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In the wild the trees grow to about 40 metres and their trunks can grow up to 1 metre in diameter.
Like other conifers, it bears cones (male and female - see sex life), which appear at the very tip of branches with adult phase leaves.
The bark is particularly unusual, looking very much like ‘chocolate crackles’ or bubbling chocolate, making it quite different from the bark of other related species.
The Wollemi has two types (or phases) of leaves. It does not have needles like pine trees in the northern hemisphere. Its young broad-based juvenile leaves are bright lime-green and grow in low light under the rainforest canopy. The adult leaves, which grow in much harsher conditions above the canopy, are tougher and a deeper bluish-green.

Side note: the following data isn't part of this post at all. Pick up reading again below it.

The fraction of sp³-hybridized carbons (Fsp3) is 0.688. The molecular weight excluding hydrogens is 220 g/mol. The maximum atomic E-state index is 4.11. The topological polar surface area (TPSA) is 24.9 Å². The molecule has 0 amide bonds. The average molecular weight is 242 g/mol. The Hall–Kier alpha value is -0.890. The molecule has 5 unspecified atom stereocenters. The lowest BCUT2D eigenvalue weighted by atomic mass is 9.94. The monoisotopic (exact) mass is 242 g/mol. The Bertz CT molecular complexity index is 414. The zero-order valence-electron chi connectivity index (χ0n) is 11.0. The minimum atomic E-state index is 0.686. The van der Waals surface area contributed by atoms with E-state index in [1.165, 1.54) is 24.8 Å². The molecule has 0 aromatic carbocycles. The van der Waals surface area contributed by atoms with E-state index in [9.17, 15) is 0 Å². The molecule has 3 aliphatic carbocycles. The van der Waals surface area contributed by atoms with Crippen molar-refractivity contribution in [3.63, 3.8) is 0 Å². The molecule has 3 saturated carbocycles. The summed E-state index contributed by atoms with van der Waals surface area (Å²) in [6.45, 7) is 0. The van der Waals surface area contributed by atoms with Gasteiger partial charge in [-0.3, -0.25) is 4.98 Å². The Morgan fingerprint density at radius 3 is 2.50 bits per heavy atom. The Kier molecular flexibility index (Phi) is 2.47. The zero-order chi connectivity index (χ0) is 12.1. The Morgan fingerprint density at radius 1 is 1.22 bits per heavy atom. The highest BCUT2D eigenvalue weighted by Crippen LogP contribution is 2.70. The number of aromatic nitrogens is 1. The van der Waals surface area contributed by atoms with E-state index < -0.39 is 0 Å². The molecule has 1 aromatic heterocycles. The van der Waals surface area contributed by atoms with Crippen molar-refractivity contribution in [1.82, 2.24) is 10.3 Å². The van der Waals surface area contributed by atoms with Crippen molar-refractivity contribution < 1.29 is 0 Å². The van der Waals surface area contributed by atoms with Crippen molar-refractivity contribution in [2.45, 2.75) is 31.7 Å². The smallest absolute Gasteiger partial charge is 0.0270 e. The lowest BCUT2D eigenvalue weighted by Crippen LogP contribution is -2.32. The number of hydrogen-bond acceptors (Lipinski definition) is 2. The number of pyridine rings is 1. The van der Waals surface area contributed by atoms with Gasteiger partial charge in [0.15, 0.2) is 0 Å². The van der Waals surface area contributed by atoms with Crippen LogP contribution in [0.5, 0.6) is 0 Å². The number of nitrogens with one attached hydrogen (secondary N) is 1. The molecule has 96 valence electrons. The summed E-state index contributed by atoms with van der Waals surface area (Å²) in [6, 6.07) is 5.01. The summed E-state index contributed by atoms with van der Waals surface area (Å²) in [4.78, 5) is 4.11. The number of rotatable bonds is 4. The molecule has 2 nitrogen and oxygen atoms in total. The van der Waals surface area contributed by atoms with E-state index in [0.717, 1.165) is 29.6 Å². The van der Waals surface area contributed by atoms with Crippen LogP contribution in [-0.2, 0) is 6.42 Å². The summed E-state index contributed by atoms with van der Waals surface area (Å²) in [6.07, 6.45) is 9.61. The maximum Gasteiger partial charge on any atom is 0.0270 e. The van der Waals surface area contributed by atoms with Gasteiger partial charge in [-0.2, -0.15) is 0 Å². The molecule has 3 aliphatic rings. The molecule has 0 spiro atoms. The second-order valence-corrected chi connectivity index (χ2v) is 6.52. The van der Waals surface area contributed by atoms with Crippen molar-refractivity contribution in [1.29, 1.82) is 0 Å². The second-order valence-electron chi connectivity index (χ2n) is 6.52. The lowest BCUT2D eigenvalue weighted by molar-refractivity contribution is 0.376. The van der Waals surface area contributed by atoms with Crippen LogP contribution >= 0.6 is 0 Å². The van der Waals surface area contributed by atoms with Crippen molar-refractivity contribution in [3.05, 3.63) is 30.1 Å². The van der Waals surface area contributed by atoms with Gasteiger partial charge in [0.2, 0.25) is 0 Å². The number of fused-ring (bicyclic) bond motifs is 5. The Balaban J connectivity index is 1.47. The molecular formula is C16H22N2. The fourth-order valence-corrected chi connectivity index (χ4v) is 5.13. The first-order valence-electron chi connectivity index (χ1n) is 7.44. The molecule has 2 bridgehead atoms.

The leaves at the beginning and end of a growing season are shorter than those formed during the middle of the season, creating a diamond shaped pattern along the branch. The leaves also have an in-built system to help reduce water loss.
There are two types of branches on the Wollemi Pine:
Upright branches start from buds borne along the trunk, eventually maturing with foliage and a branching structure resembling the initial trunk, so that older trees develop a branched crown. Upright branches that develop from buds at the base of the trunk, referred to as coppicing, form a multi-trunked tree.
Young seedlings, from as early as one year old, can develop more than one upright branch - unlike Araucaria trees where additional upright branches develop only after the growing tip has been damaged or wounded.